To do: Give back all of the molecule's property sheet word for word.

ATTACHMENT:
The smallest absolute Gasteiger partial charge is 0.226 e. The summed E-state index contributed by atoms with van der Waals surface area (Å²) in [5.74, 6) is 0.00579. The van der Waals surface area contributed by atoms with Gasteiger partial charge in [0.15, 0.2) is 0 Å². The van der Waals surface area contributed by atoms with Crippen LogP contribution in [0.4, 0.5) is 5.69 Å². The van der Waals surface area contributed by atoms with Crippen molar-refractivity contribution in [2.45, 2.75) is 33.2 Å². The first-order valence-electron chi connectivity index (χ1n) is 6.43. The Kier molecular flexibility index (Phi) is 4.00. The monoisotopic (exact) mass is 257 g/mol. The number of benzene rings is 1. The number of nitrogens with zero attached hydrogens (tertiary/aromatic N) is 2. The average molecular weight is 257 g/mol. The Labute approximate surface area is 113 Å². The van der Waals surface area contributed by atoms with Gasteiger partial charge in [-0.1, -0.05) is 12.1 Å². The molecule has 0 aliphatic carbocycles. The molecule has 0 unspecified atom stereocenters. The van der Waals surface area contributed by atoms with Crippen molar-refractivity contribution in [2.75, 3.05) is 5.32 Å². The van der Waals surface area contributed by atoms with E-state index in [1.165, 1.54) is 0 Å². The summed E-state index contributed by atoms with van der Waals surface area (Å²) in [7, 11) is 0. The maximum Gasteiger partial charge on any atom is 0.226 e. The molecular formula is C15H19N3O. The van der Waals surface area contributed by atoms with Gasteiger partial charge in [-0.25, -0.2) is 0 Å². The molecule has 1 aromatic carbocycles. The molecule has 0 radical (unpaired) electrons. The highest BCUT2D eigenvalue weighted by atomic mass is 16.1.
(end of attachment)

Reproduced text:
The smallest absolute Gasteiger partial charge is 0.226 e. The summed E-state index contributed by atoms with van der Waals surface area (Å²) in [5.74, 6) is 0.00579. The van der Waals surface area contributed by atoms with Gasteiger partial charge in [0.15, 0.2) is 0 Å². The van der Waals surface area contributed by atoms with Crippen LogP contribution in [0.4, 0.5) is 5.69 Å². The van der Waals surface area contributed by atoms with Crippen molar-refractivity contribution in [2.45, 2.75) is 33.2 Å². The first-order valence-electron chi connectivity index (χ1n) is 6.43. The Kier molecular flexibility index (Phi) is 4.00. The monoisotopic (exact) mass is 257 g/mol. The number of benzene rings is 1. The number of nitrogens with zero attached hydrogens (tertiary/aromatic N) is 2. The average molecular weight is 257 g/mol. The Labute approximate surface area is 113 Å². The van der Waals surface area contributed by atoms with Gasteiger partial charge in [-0.1, -0.05) is 12.1 Å². The molecule has 0 aliphatic carbocycles. The molecule has 0 unspecified atom stereocenters. The van der Waals surface area contributed by atoms with Crippen molar-refractivity contribution in [2.75, 3.05) is 5.32 Å². The van der Waals surface area contributed by atoms with E-state index in [1.165, 1.54) is 0 Å². The summed E-state index contributed by atoms with van der Waals surface area (Å²) in [7, 11) is 0. The maximum Gasteiger partial charge on any atom is 0.226 e. The molecular formula is C15H19N3O. The van der Waals surface area contributed by atoms with Gasteiger partial charge in [-0.25, -0.2) is 0 Å². The molecule has 1 aromatic carbocycles. The molecule has 0 radical (unpaired) electrons. The highest BCUT2D eigenvalue weighted by atomic mass is 16.1.